Scott Brown has surprised me, says Celtic manager

For a significant number of Celtic supporters, Scott Brown has become part of the '¨problem when assessing their club's regression on the '¨European stage over the past two years.

Celtic captain Scott Brown, centre, sprints with Callum McGregor, left, and Leigh Griffiths in training. Picture: SNS
Celtic captain Scott Brown, centre, sprints with Callum McGregor, left, and Leigh Griffiths in training. Picture: SNS

The captain is firmly established among the fixtures and fittings at the Scottish champions but in the eyes of many, his contributions on the field have been increasingly shopworn.

Brendan Rodgers admits he had formed his own opinion of Brown’s limitations as a midfielder before becoming Celtic manager this summer.

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That view, however, has been altered significantly in the few weeks Rodgers has spent working one-on-one with the 31-year-old. As the former 
Liverpool boss seeks to guide Celtic back into the group stage of the Champions League for the first time in three years, he now has no doubts that Brown remains very much part of the solution when it comes to restoring the club to that level. Ahead of tonight’s third qualifying round, second leg showdown with Astana at Celtic Park, Rodgers even went as far as to compare Brown with his ex-skipper at Anfield, both in terms of influence and in being a lightning rod for 
supporters’ discontent.

“When someone loves a team or a club so much as Scott does and puts everything into that club, he is normally the one who bears the brunt of it,” said Rodgers.

“I saw that with Steven Gerrard. Everything Steven did at Liverpool, there were still times when he bore the brunt of it. But thankfully he has a strong character as does Scott.

“Mentally he is very good and knows he has a big responsibility here as one of the main pillars of the club. He is very similar to Steven. They want what is best for their club. Scott’s ambition is for the club, not for himself. That’s what you find in these types of players – they are not selfish.

“Everything they do is based around what’s best for the team and they put themselves secondary to that. Steven, like Scott, was a wonderful ambassador for his club. In the changing room they are very strong, they are able to lead. I always say that is key for the manager.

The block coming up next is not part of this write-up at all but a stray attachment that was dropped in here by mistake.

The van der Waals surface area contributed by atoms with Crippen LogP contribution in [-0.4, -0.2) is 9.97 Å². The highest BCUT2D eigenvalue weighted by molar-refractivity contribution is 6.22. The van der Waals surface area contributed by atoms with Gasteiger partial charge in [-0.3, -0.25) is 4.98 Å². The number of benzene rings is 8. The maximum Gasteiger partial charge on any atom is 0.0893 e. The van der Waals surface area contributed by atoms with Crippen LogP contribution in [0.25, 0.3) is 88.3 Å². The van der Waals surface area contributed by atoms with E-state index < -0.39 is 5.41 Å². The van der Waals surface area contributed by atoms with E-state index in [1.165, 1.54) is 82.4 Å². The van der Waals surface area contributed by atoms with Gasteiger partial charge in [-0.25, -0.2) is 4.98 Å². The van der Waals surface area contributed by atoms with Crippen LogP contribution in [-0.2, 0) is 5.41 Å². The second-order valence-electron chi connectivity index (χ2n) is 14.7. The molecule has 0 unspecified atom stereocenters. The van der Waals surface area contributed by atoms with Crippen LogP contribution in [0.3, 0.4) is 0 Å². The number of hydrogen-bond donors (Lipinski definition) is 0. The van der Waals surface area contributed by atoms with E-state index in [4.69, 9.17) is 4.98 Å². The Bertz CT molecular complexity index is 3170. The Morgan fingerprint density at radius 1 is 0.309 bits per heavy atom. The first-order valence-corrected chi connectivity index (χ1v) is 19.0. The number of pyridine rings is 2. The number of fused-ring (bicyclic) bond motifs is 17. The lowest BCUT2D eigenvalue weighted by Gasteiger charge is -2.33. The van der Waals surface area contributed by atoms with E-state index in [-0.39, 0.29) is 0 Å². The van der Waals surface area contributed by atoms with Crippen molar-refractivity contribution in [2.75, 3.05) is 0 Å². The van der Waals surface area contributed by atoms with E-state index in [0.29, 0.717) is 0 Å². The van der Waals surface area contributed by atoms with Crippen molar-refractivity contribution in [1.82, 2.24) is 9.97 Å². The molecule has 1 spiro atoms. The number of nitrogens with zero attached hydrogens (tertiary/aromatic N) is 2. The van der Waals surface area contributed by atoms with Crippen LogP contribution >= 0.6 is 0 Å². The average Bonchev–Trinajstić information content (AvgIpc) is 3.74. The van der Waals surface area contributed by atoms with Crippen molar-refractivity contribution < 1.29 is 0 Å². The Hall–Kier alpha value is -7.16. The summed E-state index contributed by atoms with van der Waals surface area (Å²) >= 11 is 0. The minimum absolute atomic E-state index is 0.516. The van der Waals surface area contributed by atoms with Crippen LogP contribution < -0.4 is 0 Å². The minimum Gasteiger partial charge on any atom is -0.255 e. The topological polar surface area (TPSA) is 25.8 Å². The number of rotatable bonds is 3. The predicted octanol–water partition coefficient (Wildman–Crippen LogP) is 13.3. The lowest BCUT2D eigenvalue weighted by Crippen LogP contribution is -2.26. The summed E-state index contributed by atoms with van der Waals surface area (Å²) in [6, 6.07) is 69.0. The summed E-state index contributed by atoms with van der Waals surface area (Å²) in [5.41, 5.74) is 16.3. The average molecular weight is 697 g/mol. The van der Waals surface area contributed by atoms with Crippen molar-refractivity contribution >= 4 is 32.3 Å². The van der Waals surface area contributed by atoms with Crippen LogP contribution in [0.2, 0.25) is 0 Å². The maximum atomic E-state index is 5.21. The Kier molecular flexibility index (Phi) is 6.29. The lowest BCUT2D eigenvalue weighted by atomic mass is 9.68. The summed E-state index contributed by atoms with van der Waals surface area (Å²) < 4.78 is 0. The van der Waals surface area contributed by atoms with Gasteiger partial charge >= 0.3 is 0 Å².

“It’s not what the players do when they are with you – it’s what they do when they are not with you. You need your lieutenants in there who can control that and certainly Scott is one of them.

“He has really impressed me tactically in the work I’ve been looking for the team to do. He has shown me over the course of pre-season that he can play as a controller.

“He has shown elements of his game that I probably didn’t think he had, to be honest. My perception of him was obviously from afar.

“The kid has been a runner all his life, ever since he broke into the Hibs team at 17. Then I came up against him in a friendly or two and could see he had a real aggressive streak, which I love. But my perception was based on only seeing him in a few big games for Celtic and Scotland.

“Now I’m working with him, I can see he is in great shape. Physically he looks really good. Tactically, the concepts in the game I have asked him to do – and I’ve looked at him in a couple of positions – he has surprised me how quickly he has picked it up.

“Sometimes players get labelled quickly, such as being athletic and then people just focus on his running. But can you develop on the tactical side of the game? From what we have given them so far, which has been a lot, he is tactically very astute. He probes into spaces, fills gaps both with and without the ball.

“His passing is good and he can open it up at times. Of course, like any player it could be better. But he can play it long, short or split the game.

“He is great in the element I love, which is the pressing game. He can really drive the team, hunt and press. Then he has the calmness to make the first pass when he wins it. So he has really impressed me.

“I also have to say he is a wonderful guy. He has an old school mentality where he leads the team. He supports the manager in everything you do. Maybe it has refreshed him, I hope it has, in terms of everything we are trying to give him. At 31, he can move into an exciting part of his career where tactically he has a better knowledge of the game where he can perform to another level.”

Brown and his team-mates will kick-off from a winning position in the tie tonight, the away goal claimed by Leigh Griffiths in last week’s 1-1 draw in Kazakhstan having provided them with the initiative.

Rodgers will urge his players to try and find a combination of composure and aggression in their approach to seeking a place in Friday’s play-off round draw. “We understand the magnitude of the game, but it’s important we stay calm,” he said. “It’s a different game to last week, we will be on the front foot from the first whistle with the support behind us.

“The players go into it with confidence, because they really enjoy coming into 
Celtic Park right now. The crowd for the last qualifier against Lincoln Red Imps here was incredible when you think of where it’s at at this stage of the competition. So I have found a real sense of the players really looking forward to playing at home.

“I think the players are ready for this one. We just need to ensure we stay calm and play with passion and heart, but also the tactical notion to win the game.”